When the day of Pentecost had come, they were all together in one place.And suddenly from heaven there came a sound like the rush of a violent wind, and it filled the entire house where they were sitting. Divided tongues, as of fire, appeared among them, and a tongue rested on each of them. All of them were filled with the Holy Spirit and began to speak in other languages, as the Spirit gave them ability.
Now there were devout Jews from every nation under heaven living in Jerusalem. And at this sound the crowd gathered and was bewildered, because each one heard them speaking in the native language of each.Amazed and astonished, they asked, ‘Are not all these who are speaking Galileans? And how is it that we hear, each of us, in our own native language? Parthians, Medes, Elamites, and residents of Mesopotamia, Judea and Cappadocia, Pontus and Asia, Phrygia and Pamphylia, Egypt and the parts of Libya belonging to Cyrene, and visitors from Rome, both Jews and proselytes, Cretans and Arabs—in our own languages we hear them speaking about God’s deeds of power.’ All were amazed and perplexed, saying to one another, ‘What does this mean?’ But others sneered and said, ‘They are filled with new wine.’
But Peter, standing with the eleven, raised his voice and addressed them: ‘Men of Judea and all who live in Jerusalem, let this be known to you, and listen to what I say. Indeed, these are not drunk, as you suppose, for it is only nine o’clock in the morning. No, this is what was spoken through the prophet Joel:
“In the last days it will be, God declares,
that I will pour out my Spirit upon all flesh,
and your sons and your daughters shall prophesy,
and your young men shall see visions,
and your old men shall dream dreams.
Even upon my slaves, both men and women,
in those days I will pour out my Spirit;
and they shall prophesy.
And I will show portents in the heaven above
and signs on the earth below,
blood, and fire, and smoky mist.
The sun shall be turned to darkness
and the moon to blood,
before the coming of the Lord’s great and glorious day.
Then everyone who calls on the name of the Lord shall be saved.”
Sharing the Spirit: Acts 2:1-21
I always like a story with a good ruckus. Our reading for today, the day we call Pentecost, is certainly a reading with a ruckus. We made a pretty good ruckus while Connie read it, didn't we? (for those of you who weren't here, we acted out the parts of the story as our layreader read it) I mean, you heard the story. It seems only fair that we did. And, our ruckus pales in comparison to the one in the story. Let's walk through the story again to remind ourselves how wild it is. About 120 of Jesus' followers are gathered in one place in Jerusalem. It is the time of year when they celebrated Shavuot, or Pentecost, a festival that follows 40 days after Pentecost. These 120 folks were all smooshed together and a terrible wind kicked up. Now, we made kind of a fun wind sound. After all, we've heard this story before. We know that something good is going to come from the wind. So, we played with it a little, using balloons and quarters to whoosh around. It is wise for us to remember that the wind described here probably wasn't all that fun. If we were in a room, say, like this sanctuary, and a forceful, violent wind suddenly blew open our doors and rattled these stained glass windows and made our papers fly everywhere, we'd more likely be frightened than amused. These disciples, all 120 of them, are probably more frightened than amused by what is happening.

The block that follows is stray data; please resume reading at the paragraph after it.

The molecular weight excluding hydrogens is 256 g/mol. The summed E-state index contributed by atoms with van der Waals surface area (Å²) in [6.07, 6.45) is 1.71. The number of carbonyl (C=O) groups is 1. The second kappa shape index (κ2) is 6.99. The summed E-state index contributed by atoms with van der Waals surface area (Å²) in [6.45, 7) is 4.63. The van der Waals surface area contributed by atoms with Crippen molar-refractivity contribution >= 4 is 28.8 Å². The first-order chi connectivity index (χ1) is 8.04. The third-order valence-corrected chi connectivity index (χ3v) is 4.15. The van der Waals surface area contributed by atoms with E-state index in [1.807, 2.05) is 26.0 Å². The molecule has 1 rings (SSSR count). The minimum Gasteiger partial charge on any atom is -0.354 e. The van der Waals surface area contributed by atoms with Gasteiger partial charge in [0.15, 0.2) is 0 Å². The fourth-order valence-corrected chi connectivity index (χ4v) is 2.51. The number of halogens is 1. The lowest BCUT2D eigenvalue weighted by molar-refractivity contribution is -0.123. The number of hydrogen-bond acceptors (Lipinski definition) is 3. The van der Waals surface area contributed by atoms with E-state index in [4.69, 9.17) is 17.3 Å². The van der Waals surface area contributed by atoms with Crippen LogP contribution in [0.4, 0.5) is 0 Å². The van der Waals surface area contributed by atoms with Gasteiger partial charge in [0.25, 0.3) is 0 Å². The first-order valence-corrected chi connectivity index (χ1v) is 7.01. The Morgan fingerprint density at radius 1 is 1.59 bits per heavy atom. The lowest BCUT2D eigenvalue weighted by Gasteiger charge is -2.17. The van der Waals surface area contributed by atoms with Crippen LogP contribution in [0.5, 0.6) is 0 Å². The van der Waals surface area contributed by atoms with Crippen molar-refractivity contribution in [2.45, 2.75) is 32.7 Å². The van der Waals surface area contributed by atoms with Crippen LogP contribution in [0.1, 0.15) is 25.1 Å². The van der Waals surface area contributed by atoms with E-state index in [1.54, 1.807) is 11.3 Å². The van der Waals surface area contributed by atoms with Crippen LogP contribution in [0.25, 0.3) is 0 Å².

The next part of the story probably only adds to their confusion. You see, they didn't have little sticks with ribbon and neat little paper birds floating around to remind them of the Holy Spirit. In this telling of the story, the people thought they saw fire... inside the room... in the air... leaping across their bodies. They knew the ancient stories. Fire in unexpected or strange places is often a sign of God in their religious tradition. God once spoke to Moses through a burning bush. Their people once followed a pillar of fire through the desert, trusting that God was leading the way. This fire was different. As the wind whipped around them and they saw something that looked like fire, but the fire wasn't outside of them, directing them away. It was on top of them, maybe even inside of them, filling them up with the presence of God through the Holy Spirit. That Holy Spirit was about to spill out and do something none of them had expected... As if they expected any of what was going on around them.
We should remember that these 120 people are Galileans. In their everyday life, they likely spoke Aramaic or Greek. They probably understood a little Hebrew for religious purposes. They might know a smattering of Latin. This story tells us that they began to speak so much more. A crowd of people who had gathered to celebrate the festival, crowded around the group of Galileans when they heard their tumult. We don't know exactly who was in the crowd, whether is was Jewish immigrants from across the Mediterranean who had settled in Jerusalem or Jewish pilgrims who had traveled to the city for religious observance. Whomever it was, they suddenly realized they were hearing speech in their own mother tongues. More than a dozen regions are named, and people from each place understood the words the disciples were saying. And, they were astonished... the confused and surprised and suspicious kind of astonished. Some even wondered if they were just hearing the almost coherent ramblings of a bunch of morning drunks.